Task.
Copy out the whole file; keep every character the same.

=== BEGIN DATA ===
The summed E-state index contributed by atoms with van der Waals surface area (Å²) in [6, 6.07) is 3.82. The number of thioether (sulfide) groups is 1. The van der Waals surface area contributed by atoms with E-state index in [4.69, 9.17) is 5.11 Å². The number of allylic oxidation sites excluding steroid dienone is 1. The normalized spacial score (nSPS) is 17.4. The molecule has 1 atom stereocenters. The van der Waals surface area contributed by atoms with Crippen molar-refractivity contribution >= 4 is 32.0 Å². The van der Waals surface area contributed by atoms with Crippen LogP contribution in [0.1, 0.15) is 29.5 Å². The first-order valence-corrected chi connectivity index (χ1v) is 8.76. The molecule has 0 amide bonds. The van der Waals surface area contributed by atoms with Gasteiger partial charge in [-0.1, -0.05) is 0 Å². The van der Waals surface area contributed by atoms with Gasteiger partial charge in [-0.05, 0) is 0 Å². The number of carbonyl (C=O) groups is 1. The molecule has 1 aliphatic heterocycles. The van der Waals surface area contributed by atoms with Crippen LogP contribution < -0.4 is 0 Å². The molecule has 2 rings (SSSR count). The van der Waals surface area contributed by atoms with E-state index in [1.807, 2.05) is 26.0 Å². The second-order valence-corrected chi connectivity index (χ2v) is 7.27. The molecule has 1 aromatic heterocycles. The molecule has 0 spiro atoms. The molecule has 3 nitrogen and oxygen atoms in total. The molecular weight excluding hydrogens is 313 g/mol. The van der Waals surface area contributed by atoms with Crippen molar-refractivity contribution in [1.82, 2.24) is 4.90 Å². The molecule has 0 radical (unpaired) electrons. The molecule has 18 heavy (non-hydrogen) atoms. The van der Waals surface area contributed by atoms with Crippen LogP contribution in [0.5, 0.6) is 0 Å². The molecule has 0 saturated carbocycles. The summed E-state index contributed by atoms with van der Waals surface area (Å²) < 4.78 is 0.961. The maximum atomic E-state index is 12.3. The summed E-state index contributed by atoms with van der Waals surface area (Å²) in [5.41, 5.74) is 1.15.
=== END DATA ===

The summed E-state index contributed by atoms with van der Waals surface area (Å²) in [6, 6.07) is 3.82. The number of thioether (sulfide) groups is 1. The van der Waals surface area contributed by atoms with E-state index in [4.69, 9.17) is 5.11 Å². The number of allylic oxidation sites excluding steroid dienone is 1. The normalized spacial score (nSPS) is 17.4. The molecule has 1 atom stereocenters. The van der Waals surface area contributed by atoms with Crippen molar-refractivity contribution >= 4 is 32.0 Å². The van der Waals surface area contributed by atoms with Crippen LogP contribution in [0.1, 0.15) is 29.5 Å². The first-order valence-corrected chi connectivity index (χ1v) is 8.76. The molecule has 0 amide bonds. The van der Waals surface area contributed by atoms with Gasteiger partial charge in [-0.1, -0.05) is 0 Å². The van der Waals surface area contributed by atoms with Gasteiger partial charge in [-0.05, 0) is 0 Å². The number of carbonyl (C=O) groups is 1. The molecule has 1 aliphatic heterocycles. The van der Waals surface area contributed by atoms with Crippen LogP contribution < -0.4 is 0 Å². The molecule has 2 rings (SSSR count). The van der Waals surface area contributed by atoms with E-state index in [1.807, 2.05) is 26.0 Å². The second-order valence-corrected chi connectivity index (χ2v) is 7.27. The molecule has 1 aromatic heterocycles. The molecule has 0 spiro atoms. The molecule has 3 nitrogen and oxygen atoms in total. The molecular weight excluding hydrogens is 313 g/mol. The van der Waals surface area contributed by atoms with Crippen molar-refractivity contribution in [1.82, 2.24) is 4.90 Å². The molecule has 0 radical (unpaired) electrons. The molecule has 18 heavy (non-hydrogen) atoms. The van der Waals surface area contributed by atoms with Crippen LogP contribution in [0.5, 0.6) is 0 Å². The molecule has 0 saturated carbocycles. The summed E-state index contributed by atoms with van der Waals surface area (Å²) < 4.78 is 0.961. The maximum atomic E-state index is 12.3. The summed E-state index contributed by atoms with van der Waals surface area (Å²) in [5.41, 5.74) is 1.15.